- Patient Follow-Up: Measures the number of patients who receive follow-up after their visit to the facility. This could be from a physician, nurse, or other staff member asking about the visit and the patient's improvements.
- Confirmed COVID-19 Cases: Measures the number of COVID cases based on laboratory confirmation.
- Hospital Length Of Stay For COVID Patients: Measures the average length of time patients remain in the hospital. Staying on top of this important hospital KPI can help you better prioritize your resources.
- Census/Occupancy %/Admissions/Discharges/Average Length of Stay: Provides an overview of COVID status in each department—inpatient and outpatient units, emergency department, critical care, and others.
- Mortality Risk: Measures the share among the entire population that have died from a particular disease. This measurement can help communities assess their relative threat from COVID, prompting high-risk areas to take more preventive action.
- Transmission Risk: Combines three metrics to determine a community’s level of risk: the number of new cases per 100,000 people in the past seven days; the percentage of positive tests in the past seven days; and the percent of staffed inpatient beds occupied.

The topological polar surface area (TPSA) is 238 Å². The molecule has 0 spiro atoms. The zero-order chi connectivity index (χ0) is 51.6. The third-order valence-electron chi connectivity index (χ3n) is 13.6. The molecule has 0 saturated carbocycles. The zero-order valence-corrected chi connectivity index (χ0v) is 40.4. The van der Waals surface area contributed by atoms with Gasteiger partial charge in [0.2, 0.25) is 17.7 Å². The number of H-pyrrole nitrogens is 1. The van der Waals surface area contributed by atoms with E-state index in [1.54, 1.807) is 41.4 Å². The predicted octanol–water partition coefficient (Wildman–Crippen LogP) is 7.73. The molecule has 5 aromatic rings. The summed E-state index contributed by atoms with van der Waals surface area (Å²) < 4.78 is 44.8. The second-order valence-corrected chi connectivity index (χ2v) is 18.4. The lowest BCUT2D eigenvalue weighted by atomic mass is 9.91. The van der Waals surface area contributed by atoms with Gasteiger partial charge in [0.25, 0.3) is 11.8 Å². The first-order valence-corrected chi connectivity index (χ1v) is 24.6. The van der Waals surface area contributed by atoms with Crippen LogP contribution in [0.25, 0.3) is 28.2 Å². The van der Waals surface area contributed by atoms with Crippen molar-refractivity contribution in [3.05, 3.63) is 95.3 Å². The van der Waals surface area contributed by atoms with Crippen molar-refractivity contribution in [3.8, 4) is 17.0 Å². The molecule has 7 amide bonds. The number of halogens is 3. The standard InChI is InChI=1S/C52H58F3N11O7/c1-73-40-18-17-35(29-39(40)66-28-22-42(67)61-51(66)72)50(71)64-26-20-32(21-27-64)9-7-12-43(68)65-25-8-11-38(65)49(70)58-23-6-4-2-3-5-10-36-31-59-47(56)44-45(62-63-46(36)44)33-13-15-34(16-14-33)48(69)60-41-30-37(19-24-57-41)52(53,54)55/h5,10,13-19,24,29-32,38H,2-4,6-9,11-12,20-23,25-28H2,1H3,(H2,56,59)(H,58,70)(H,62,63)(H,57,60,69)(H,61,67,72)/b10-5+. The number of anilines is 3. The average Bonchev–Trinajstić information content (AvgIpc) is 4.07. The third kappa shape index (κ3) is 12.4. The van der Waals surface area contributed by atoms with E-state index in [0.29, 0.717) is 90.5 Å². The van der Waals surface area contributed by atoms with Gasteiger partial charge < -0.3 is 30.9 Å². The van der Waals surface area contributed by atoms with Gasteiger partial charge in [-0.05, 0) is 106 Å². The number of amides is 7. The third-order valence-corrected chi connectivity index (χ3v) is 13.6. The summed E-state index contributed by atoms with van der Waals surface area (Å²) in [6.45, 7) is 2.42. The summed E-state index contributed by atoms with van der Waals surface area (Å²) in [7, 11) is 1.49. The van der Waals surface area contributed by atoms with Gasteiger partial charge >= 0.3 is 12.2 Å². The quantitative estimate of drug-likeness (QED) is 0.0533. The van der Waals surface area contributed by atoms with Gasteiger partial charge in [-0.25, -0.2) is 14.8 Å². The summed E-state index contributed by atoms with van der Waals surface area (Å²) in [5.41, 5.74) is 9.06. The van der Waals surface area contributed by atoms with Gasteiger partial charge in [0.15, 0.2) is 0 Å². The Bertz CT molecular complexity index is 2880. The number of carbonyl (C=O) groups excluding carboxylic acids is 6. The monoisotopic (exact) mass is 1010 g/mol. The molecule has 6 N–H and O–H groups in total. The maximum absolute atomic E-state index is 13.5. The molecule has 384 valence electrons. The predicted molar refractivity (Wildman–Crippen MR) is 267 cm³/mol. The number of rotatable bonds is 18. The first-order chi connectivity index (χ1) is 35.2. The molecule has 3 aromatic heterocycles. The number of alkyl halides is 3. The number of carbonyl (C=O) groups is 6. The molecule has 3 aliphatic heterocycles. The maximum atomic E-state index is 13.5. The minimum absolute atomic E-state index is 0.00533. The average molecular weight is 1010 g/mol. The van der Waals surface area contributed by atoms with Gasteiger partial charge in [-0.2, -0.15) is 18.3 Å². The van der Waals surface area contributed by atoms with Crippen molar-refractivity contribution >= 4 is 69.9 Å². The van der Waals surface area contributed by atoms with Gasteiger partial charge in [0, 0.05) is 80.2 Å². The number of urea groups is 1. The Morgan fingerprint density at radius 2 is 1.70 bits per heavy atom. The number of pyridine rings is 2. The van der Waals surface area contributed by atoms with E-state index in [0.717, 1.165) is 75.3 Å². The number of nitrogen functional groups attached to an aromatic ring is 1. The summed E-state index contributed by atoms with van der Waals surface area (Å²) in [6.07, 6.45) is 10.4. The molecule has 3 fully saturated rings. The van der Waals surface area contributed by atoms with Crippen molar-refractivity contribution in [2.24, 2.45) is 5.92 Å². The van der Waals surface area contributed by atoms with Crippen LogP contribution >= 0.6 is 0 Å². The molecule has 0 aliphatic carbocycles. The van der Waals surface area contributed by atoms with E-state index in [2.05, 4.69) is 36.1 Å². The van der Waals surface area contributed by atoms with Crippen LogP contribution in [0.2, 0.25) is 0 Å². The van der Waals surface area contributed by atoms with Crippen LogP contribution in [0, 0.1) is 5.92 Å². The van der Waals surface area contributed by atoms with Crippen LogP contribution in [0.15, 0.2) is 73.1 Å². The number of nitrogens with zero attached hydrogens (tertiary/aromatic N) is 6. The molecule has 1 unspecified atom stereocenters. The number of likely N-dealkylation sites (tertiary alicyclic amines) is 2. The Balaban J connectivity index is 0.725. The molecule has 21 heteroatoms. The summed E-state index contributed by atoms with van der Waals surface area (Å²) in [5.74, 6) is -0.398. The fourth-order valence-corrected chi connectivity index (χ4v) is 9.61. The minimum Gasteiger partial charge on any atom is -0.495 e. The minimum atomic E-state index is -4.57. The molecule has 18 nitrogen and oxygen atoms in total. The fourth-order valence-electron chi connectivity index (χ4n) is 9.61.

A Final Tip…
Keep in mind that once you’ve chosen your KPIs, the next step is to set measurable KPI targets.
The best way to do that is with benchmarking—comparing the performance of your organization with that of your competitors. If you simply set targets based on what you’ve always done, those numbers could be far off from the industry norms and may not actually help you improve. (That said, internal benchmarking, which compares the performance of similar functions within your organization, can also be a useful activity.)
Finding accurate, current data sources for KPI targets in the healthcare industry can sometimes be a challenge. Talking to peers or healthcare consulting companies about their data sources, purchasing competitive benchmarking reports, and reviewing healthcare publications are all ways to get your hands on valuable data that can help inform your efforts.
Download Now: Healthcare KPI Library
Need additional ideas of healthcare metrics to track? Take a look at this free list of metrics, organized in the eight categories above. They all include descriptions of how and why to measure that particular KPI, and they come in a simple and accessible Excel format.